Because of the physics of balls which causes them to slow down more quickly the faster they are launched, it’s a mathematically spurious route to think or claim that you are upping the lethality of a shotshell load containing round pellets by increasing the velocity 150 or so feet per second for a given load weight over what has been traditional. By the time the pellets get beyond 40 yards that increased per-pellet velocity and energy at the muzzle has been so substantially shed, that the faster-starting round pellets are now traveling at about the same speed as the slower-starting round pellets.
So you don’t need to feel under-gunned if you’re not shooting 1,550 to 1,700 fps waterfowl loads featuring a launch velocity fully 300+ fps above traditional. But you will feel something. And that something is awesome levels of recoil because besides heavy shot charge weights there is now significantly more velocity. A quick calculation tells us that a 1¼-ounce steel load approaching 1,700 fps in even a heavy 8.7 pound waterfowl gun generates a massive 51¾ ft./lbs. of free recoil. Now if you’re an elephant you probably have enough body mass to handle that level of actual recoil without its felt recoil component bothering you much. But if you’re a typical 200 to 250 pound waterfowler, that load is going to kick the hell out of you especially if you’re a light-bodied shooter – spelled woman or young person…UNLESS. Unless you’re shooting a gas-operated autoloader with a good recoil pad, that is. Of these the best by far I have found for reducing felt recoil is the Remington Versa Max. Its unique combination of a super thick, high tech recoil pad plus unique gas-operating mechanism makes even 1,600-1,700 fps loads fairly comfortable to shoot.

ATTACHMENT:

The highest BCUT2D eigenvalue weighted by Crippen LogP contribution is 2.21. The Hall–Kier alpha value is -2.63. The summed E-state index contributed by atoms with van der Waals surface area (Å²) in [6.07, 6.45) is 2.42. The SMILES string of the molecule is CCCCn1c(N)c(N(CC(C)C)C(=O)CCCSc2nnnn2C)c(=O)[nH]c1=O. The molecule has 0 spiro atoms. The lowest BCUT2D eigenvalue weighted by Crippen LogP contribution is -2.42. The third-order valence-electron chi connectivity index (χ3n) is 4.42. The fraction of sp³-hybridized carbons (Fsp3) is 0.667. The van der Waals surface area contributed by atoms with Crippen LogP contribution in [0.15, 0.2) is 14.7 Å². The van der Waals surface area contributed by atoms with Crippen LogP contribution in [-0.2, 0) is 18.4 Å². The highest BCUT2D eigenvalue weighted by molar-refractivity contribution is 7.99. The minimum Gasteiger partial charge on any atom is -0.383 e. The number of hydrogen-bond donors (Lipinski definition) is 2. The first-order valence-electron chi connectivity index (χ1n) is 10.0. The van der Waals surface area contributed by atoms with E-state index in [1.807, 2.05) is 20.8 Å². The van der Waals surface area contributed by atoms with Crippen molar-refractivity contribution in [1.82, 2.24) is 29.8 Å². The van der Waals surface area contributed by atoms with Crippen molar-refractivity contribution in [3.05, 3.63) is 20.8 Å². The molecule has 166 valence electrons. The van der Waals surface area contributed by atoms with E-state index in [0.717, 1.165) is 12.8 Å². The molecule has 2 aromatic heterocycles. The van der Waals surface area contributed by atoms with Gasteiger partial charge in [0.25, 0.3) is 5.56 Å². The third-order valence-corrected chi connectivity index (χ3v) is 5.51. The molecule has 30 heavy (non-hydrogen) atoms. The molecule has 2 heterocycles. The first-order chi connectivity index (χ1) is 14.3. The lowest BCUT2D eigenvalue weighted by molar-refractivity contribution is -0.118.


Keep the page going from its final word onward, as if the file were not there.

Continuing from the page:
But if you’re not going to shoot a gas-operated autoloader, stay away from such loads. Anything more than 1⅛-ounce of nontoxic shot above 1,450 fps is going to be a nasty recoiling piece of equipment in a fixed breech gun. And it’s not needed to kill your birds.
Good luck and may your gun not kick you.
Tom Roster is an independent ballistics consultant and author specializing in the design and testing of shotshell loads for U.S. shotshell and reloading components manufacturers. He is a court-recognized shotshell/shotgun expert witness. Tom was formerly the Ballistics Research Director at Oregon Institute of Technology and then served as a Ballistics Specialist for the Dept. of the Interior. In these capacities he designed and administered the world’s six most extensive lead versus nontoxic shot duck, goose, pheasant and dove shooting tests ever conducted. He then co-authored their peer-reviewed scientific reports. Roster spends about 100 days afield each year testing lead and nontoxic hunting and target shotshell loads, then traveling worldwide reporting on his findings to industry and wildlife professionals, hunters and shooters, and in his writings for various shotgunning magazines. Contact him in Oregon at (541) 884-2974 or email@example.com.